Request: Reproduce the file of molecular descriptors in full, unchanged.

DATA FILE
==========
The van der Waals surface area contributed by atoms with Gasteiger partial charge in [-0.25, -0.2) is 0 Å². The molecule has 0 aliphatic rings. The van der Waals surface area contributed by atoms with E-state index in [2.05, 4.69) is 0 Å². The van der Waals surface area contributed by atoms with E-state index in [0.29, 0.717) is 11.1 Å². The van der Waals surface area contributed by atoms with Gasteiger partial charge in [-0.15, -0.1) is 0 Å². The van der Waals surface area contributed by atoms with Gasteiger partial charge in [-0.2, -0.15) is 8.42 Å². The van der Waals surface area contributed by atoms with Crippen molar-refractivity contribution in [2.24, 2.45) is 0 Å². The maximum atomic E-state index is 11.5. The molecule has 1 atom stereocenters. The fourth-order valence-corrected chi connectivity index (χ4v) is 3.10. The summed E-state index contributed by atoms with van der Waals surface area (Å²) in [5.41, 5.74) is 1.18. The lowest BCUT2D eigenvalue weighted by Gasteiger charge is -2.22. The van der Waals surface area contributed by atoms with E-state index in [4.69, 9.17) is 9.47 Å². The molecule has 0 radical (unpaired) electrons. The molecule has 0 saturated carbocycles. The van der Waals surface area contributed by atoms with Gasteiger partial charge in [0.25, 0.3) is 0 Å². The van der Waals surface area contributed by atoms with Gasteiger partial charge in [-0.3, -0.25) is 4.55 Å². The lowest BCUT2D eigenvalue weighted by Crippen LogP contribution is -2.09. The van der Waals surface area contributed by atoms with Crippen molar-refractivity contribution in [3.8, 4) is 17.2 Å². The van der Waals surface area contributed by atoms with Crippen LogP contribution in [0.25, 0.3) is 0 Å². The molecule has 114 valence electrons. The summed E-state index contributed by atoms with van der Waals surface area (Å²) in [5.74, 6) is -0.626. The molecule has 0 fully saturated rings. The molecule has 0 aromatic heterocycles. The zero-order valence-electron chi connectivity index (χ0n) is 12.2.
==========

The van der Waals surface area contributed by atoms with Gasteiger partial charge in [-0.25, -0.2) is 0 Å². The molecule has 0 aliphatic rings. The van der Waals surface area contributed by atoms with E-state index in [2.05, 4.69) is 0 Å². The van der Waals surface area contributed by atoms with E-state index in [0.29, 0.717) is 11.1 Å². The van der Waals surface area contributed by atoms with Gasteiger partial charge in [-0.15, -0.1) is 0 Å². The van der Waals surface area contributed by atoms with Gasteiger partial charge in [-0.2, -0.15) is 8.42 Å². The van der Waals surface area contributed by atoms with Crippen molar-refractivity contribution in [2.24, 2.45) is 0 Å². The maximum atomic E-state index is 11.5. The molecule has 1 atom stereocenters. The fourth-order valence-corrected chi connectivity index (χ4v) is 3.10. The summed E-state index contributed by atoms with van der Waals surface area (Å²) in [5.41, 5.74) is 1.18. The lowest BCUT2D eigenvalue weighted by Gasteiger charge is -2.22. The van der Waals surface area contributed by atoms with E-state index in [4.69, 9.17) is 9.47 Å². The molecule has 0 radical (unpaired) electrons. The molecule has 0 saturated carbocycles. The van der Waals surface area contributed by atoms with Gasteiger partial charge in [0.25, 0.3) is 0 Å². The van der Waals surface area contributed by atoms with Gasteiger partial charge in [-0.3, -0.25) is 4.55 Å². The lowest BCUT2D eigenvalue weighted by Crippen LogP contribution is -2.09. The van der Waals surface area contributed by atoms with Crippen molar-refractivity contribution in [3.8, 4) is 17.2 Å². The van der Waals surface area contributed by atoms with Crippen LogP contribution in [0.25, 0.3) is 0 Å². The molecule has 114 valence electrons. The summed E-state index contributed by atoms with van der Waals surface area (Å²) in [5.74, 6) is -0.626. The molecule has 0 fully saturated rings. The molecule has 0 aromatic heterocycles. The zero-order valence-electron chi connectivity index (χ0n) is 12.2.